First lady Laura Bush attacked the ruling military junta for failing to provide an early warning of the storm. She also promised that aid is on the way, but so far the State Department says permission to get some of that aid into Myanmar has been denied.


LAURA BUSH, FIRST LADY OF THE UNITED STATES: So I hope that there will be one good thing that comes out of such huge destruction and that would be the government's realization that the people of Burma need help, and they need more help than they can give them or that they've been able to give them. And the country is just been totally decimated with both education, agriculture. All of the things that made Burma one of the richest countries in Asia have now been dismantled.


ROBERTS: A real startling look at what happened over the weekend. These are images from NASA. The first taken in 2004 shows the area of impact during Myanmar's dry season. And take a look at this.

The second image is taken on Monday morning more than 24 hours after the storm slammed ashore. You can see the massive flooding and swollen muddy rivers, and not much dry land left.

The United Nations moving at full speed to tackle the world food crisis. Here's a look at the Philippines today where residents were lining up to buy rice. U.N. Secretary General Ban Ki-moon says the food crisis grew out of more than a decade of neglect and ineffective development policies. A special task force will meet next Monday to try to figure out what to do.

And more deadly riots in Somalia over high food prices. Witnesses say Somali soldiers killed two protesters in Mogadishu. Tens of thousands of rioters including women and children threw rocks at shops and smashed car windshields. They're angry at shopkeepers who refuse to accept Somali currency and instead are demanding payment in U.S. dollars. Hundreds of shops and restaurants in the capital city are closed for fear of looting.

CHO: Well, Iran this morning is calling off talks with U.S. officials after new accusations emerged this morning from the U.S. military. U.S. officials say detainees in Baghdad said they were trained by Hezbollah fighters, the camps run by Iran's revolutionary guard. Iran's foreign ministry says discussions won't resume until the U.S. ends its crackdown on Shiite militias.

And a new warning about troop levels. The head of U.S. Special Operations Command says Green Berets and other elite military squads are being stretched too thin. A top military official says his commandos are being used so much in Iraq and Afghanistan they simply can't complete missions in other parts of the world.

ROBERTS: Breaking news overnight. The price of oil approaching $121 a barrel. Ali Velshi is back and so is the drum.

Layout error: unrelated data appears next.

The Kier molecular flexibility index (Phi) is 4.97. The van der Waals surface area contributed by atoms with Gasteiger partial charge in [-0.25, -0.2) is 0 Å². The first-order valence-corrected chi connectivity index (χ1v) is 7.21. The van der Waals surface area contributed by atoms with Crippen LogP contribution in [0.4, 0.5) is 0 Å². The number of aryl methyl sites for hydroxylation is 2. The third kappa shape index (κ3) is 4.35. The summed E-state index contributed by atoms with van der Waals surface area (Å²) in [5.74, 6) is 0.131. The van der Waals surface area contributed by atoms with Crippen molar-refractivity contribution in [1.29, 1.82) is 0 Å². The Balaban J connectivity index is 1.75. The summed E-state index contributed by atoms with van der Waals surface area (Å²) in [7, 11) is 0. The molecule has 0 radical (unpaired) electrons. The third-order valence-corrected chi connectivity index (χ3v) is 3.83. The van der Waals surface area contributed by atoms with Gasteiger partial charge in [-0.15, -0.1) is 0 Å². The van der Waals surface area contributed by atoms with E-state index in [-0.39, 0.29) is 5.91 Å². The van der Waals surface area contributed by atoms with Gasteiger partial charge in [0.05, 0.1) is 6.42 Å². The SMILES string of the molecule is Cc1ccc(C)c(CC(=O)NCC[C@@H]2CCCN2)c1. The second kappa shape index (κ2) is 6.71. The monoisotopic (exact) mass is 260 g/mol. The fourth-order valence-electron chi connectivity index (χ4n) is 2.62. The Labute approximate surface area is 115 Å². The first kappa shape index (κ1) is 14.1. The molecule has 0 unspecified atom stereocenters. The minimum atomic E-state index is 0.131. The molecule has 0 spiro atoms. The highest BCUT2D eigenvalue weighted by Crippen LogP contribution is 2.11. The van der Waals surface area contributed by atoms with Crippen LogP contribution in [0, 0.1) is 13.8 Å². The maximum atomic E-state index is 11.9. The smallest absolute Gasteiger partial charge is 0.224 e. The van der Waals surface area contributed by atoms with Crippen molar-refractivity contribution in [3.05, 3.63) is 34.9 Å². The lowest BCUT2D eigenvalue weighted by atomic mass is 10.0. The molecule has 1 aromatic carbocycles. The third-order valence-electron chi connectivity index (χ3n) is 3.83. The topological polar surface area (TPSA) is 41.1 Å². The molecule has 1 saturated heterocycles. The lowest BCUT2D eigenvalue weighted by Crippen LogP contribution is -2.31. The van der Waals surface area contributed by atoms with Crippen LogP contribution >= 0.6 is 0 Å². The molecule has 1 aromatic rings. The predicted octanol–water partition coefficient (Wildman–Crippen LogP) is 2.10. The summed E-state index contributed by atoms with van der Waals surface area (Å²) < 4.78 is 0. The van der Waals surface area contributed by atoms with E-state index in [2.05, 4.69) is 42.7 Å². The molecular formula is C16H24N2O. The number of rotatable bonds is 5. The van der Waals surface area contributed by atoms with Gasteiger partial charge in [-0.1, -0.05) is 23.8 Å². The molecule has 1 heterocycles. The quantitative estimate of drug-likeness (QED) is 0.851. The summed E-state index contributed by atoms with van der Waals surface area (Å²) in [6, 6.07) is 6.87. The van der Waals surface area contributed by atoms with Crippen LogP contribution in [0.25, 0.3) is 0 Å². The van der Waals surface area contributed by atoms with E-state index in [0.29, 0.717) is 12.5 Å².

And the voters are having their say right now. Does Hillary Clinton's gas tax plan give her an edge over Barack Obama? We'll have a Republican's point of view in the upcoming race coming right up on AMERICAN MORNING.


ROBERTS: Welcome back to the "Most Politics in the Morning." The "ELECTION CENTER" up early and humming along. There we go. Polls open in North Carolina just a little more than 20 minutes from now.

On the left side of the screen, you're looking at a shot from Indianapolis this morning where the polls are already open. They open at 6:00 a.m. They start early there in the Midwest. Most of the states, almost all the states...

CHO: Good for them.

ROBERTS: ... in the Eastern Time Zone just a couple of small parts including the city of Gary, Indiana, which is in the Central Time Zone.


CHO: Yes.

ROBERTS: So polls will be opening in that city about 15 minutes from now.

We're going to be breaking down the primary races with our John King, coming up. He's going to be at the magic wall, and he's got all kinds of information.

CHO: And it's really interesting when he breaks it down in certain sections of the state where Hillary Clinton and Barack Obama, how well they expect to do and so tight. So we're watching all of that very closely.

Meanwhile, Ali Velshi here "Minding Your Business," looking at the price of oil again.

ROBERTS: Do you have a magic wall where you can make that barrel disappear?

ALI VELSHI, CNN SENIOR BUSINESS CORRESPONDENT: John King is the future. I'm definitely the past. I have this old barrel with stick- on numbers, but we got to change those numbers. $120.93 is where oil hit this morning. It's about $120.

Remember, we were just talking about how oil had pulled back so nicely. It was going for about $110 a barrel. You know, these gas prices and oil prices are a major part of this primary campaign. We've heard and we'll hear again in a little while from Barack Obama and Hillary Clinton and John McCain about their proposals to deal with gas prices.

Oil is up for a couple of specific reasons right now. One of them is that the U.S. dollar has weakened again. And as John has pointed out many times, the direct relationship between the U.S. dollar and oil, when the dollar is down oil goes up. Also, there is some U.S. interest threatened by Kurdish guerrillas, and in Nigeria a Shell facility was attacked. So there are real reasons now where production has been cut down.

However, those of you out there think that oil is going up and gas is going up. A CNN/Opinion Research Poll we're just unveiling has shown that you think the gas is going to $5 a gallon. Well, yes. Is it going to $5 a gallon this year?

Forty-four percent of you said very likely. Thirty-four percent said somewhat likely. Less than a quarter said not likely. And then, of course, the issue is we can speculate about gas prices, but what's the effect of it on you. Take a look at these numbers.

We asked whether gas -- rise in gas prices have caused hardship for you. Sixty percent said yes. Nineteen percent of those said severe hardship, moderate hardship for 41 percent. Not a hardship for 39 percent. So all I can say is there's some good news in there that it hasn't caused hardship for 39 percent of Americans.

CHO: We're already talking about $5 gallon gas.

VELSHI: Unbelievable.